By way of a preface, Teresa Wakim opened with a setting for soprano, strings, and continuo of “Dixit Dominus” (The Lord said unto my Lord; Psalm 109) by Dietrich Buxtehude (1637-1707), the famous Lübeck organist and composer visited in his final years by both Handel and Bach. Wakim’s precise intonation and sure rhythmic sense did full justice to the crisp rhythms traded between singer and string ensemble, culminating in a lively “Amen” in triple time. Since Telemann’s St. Luke Passion has no introductory movement, Pearlman prefaced it with the first movement of his Concerto in G Major for oboe d’amore, a mellow-toned instrument with a pear-shaped bell pitched a minor 3rd below the standard oboe. Gonzalo Ruiz played it with sensitive phrasing and dynamic nuance. After the opening chorale, the Passion narrative began with Jesus and his disciples on the Mount of Olives. All biblical texts for the Evangelist narrator are set in secco recitative style, accompanied only by basso continuo. Thomas Cooley’s light and flexible delivery maintained a generally cool narrative tone, yet was capable of dramatic intensity when it came to describing Christ’s agonized prayer or Peter’s weeping acknowledgement of his triple denial. By contrast, and again following established tradition, sustained chords in the strings lent a unique “halo” effect to the utterances of Jesus. These were far from uniform, however, and gained expressivity as the drama unfolded. Most surprising was the interpolated full-fledged “rage” aria “Ihr werdet mich sehen mit feurigen Flammen” (You will see me with fiery flames). In a musical idiom borrowed unabashedly from opera, Jesus railed against his tormentors, employing dramatic leaps and elaborate roulades against heavy syncopations in the orchestra. Andrew Garland’s warm and beautiful tone combined with virtuosic agility made this one of the expressive highlights of the evening.
Commentary in the interpolated settings of chorale melodies (in which the congregation would have joined) was necessarily limited to the generalized moralizing of pre-existent texts, but in the soprano and tenor arias Telemann took much wider stylistic latitude. The first soprano aria, “Die freundlichsten Küsse” (The friendliest kisses), commenting on the kiss of Judas, called on the ingratiating melodic language of mid-18th-century North Germany in its first section, only to rail against such deceits in the contrasting second section. In the Da capo return of the opening, Teresa Wakim’s virtuosic but always idiomatic ornamentation took full flight. The “simile” tradition was the vehicle for Wakim’s second aria, “Wie sich ein winz’ges Lüftchen regt” (As a tiny breath of air stirs). Here she echoed the haunting woodsy tones of Andrea LeBlanc’s Baroque flute in delicately galant motives evoking quivering leaves, analogous to the quivering of a bad conscience; in a sudden harmonic twist, chromatic tones represented the resistance of the steadfast heart to these sweet-toned blandishments. In another soprano aria, “Schönste Freundin edler Seelen” (Most beautiful friend of noble souls), flute and oboe, traditionally employed for pastoral scenes in 18th-century opera, evoked the innocence of Jesus, symbolized by the white robe forced on him by Herod’s men. The dark tones of the oboe d’amore accompanied the tenor aria inserted after Peter’s denial, Stefan Reed’s melting plea for compassion for all human sinners. In Reed’s second aria, the flute obbligato — in opera, the instrument could also represent heaven — symbolized the convinced Christian’s joyous acceptance of death. Reflecting on the promise to the “good” criminal of a place in paradise, virtuosic expansion on key words conveyed the mood, enhanced by Reed’s adroitly executed ornaments in the Da capo repetition.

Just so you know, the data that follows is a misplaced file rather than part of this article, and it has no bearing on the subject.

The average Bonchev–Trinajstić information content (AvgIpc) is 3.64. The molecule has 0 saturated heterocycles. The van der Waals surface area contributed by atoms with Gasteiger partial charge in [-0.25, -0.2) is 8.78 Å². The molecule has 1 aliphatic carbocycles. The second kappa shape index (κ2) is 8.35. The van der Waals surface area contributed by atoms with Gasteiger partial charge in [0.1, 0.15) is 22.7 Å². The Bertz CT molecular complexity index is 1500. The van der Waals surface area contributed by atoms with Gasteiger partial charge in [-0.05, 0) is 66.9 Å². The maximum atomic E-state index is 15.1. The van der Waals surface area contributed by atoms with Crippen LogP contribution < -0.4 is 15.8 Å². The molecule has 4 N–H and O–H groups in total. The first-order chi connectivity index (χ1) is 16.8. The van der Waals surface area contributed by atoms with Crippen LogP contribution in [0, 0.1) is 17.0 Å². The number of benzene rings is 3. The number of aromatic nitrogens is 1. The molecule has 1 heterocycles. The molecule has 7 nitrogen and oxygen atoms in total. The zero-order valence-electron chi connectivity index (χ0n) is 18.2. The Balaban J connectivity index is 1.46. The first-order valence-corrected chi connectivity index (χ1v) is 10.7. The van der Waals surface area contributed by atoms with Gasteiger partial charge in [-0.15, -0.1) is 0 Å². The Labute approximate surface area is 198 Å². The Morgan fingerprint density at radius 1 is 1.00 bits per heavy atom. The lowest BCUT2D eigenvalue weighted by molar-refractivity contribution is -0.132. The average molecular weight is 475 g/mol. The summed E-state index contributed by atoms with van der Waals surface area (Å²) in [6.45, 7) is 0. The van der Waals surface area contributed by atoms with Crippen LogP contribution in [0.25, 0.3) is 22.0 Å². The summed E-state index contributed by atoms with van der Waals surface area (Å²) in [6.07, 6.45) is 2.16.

Contemplative in chorale interpolations, the chorus-as-crowd became a dramatic persona at key points in the narrative, culminating in the demand for the release of Barrabas rather than Jesus, and percussive calls of “Crucify him!” The final chorus, on the other hand, represented the sad contemplation of the mourners who accompanied Jesus on his way to the cross. “Ach klage, wer nur klagen kann!” (Oh, lament, all you who can!) was set in a plain, declamatory style that conveyed clearly the highly emotive language increasingly adopted in Protestant religious texts during the course of the 18th century. Seven soloists who stepped out from the chorus to assume the roles of Peter and the Roman Centurion, the maiden, two soldiers, Pilate, and the two criminals crucified alongside Jesus completed the cast of dramatic characters. Since they were part of the biblical narrative, their texts, like the Evangelist’s, were set in simple recitative style.
Conductor Martin Pearlman coordinated his disparate forces with loving attention to detail combined with steady, unhurried pacing that maintained the narrative continuity of Telemann’s account. Clearly it is time for us to abandon schoolbook notions of Telemann as humdrum and trivial, and to appreciate his choral works as skillfully conceived reflections of the humanistic spirit of the North German Enlightenment that reflect solid grounding in Baroque contrapuntal tradition.
Virginia Newes, who lives in Cambridge, was Associate Professor of Music History and Musicology at the Eastman School of Music.